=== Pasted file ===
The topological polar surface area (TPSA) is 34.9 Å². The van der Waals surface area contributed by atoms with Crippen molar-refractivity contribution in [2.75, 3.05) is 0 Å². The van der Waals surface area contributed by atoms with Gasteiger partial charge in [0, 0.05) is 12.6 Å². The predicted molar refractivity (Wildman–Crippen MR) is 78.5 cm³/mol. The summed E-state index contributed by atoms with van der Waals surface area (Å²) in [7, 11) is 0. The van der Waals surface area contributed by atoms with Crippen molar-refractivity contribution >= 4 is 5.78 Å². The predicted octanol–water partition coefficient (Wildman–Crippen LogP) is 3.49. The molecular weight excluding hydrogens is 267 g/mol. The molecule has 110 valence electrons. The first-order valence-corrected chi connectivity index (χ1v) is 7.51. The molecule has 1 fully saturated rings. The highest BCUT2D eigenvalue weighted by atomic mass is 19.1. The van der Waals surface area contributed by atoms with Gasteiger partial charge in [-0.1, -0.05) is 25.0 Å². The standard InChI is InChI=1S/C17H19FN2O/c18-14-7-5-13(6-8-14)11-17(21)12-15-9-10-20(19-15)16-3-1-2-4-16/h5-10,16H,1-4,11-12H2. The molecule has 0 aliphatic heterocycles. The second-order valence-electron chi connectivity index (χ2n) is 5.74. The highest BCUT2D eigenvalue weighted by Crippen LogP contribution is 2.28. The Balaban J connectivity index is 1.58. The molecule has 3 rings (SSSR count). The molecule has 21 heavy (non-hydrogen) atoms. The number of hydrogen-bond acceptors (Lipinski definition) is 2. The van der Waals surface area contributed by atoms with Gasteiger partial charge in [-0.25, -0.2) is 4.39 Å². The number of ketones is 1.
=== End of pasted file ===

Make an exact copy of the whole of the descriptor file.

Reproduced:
The topological polar surface area (TPSA) is 34.9 Å². The van der Waals surface area contributed by atoms with Crippen molar-refractivity contribution in [2.75, 3.05) is 0 Å². The van der Waals surface area contributed by atoms with Gasteiger partial charge in [0, 0.05) is 12.6 Å². The predicted molar refractivity (Wildman–Crippen MR) is 78.5 cm³/mol. The summed E-state index contributed by atoms with van der Waals surface area (Å²) in [7, 11) is 0. The van der Waals surface area contributed by atoms with Crippen molar-refractivity contribution >= 4 is 5.78 Å². The predicted octanol–water partition coefficient (Wildman–Crippen LogP) is 3.49. The molecular weight excluding hydrogens is 267 g/mol. The molecule has 110 valence electrons. The first-order valence-corrected chi connectivity index (χ1v) is 7.51. The molecule has 1 fully saturated rings. The highest BCUT2D eigenvalue weighted by atomic mass is 19.1. The van der Waals surface area contributed by atoms with Gasteiger partial charge in [-0.1, -0.05) is 25.0 Å². The standard InChI is InChI=1S/C17H19FN2O/c18-14-7-5-13(6-8-14)11-17(21)12-15-9-10-20(19-15)16-3-1-2-4-16/h5-10,16H,1-4,11-12H2. The molecule has 0 aliphatic heterocycles. The second-order valence-electron chi connectivity index (χ2n) is 5.74. The highest BCUT2D eigenvalue weighted by Crippen LogP contribution is 2.28. The Balaban J connectivity index is 1.58. The molecule has 3 rings (SSSR count). The molecule has 21 heavy (non-hydrogen) atoms. The number of hydrogen-bond acceptors (Lipinski definition) is 2. The van der Waals surface area contributed by atoms with Gasteiger partial charge in [-0.25, -0.2) is 4.39 Å². The number of ketones is 1.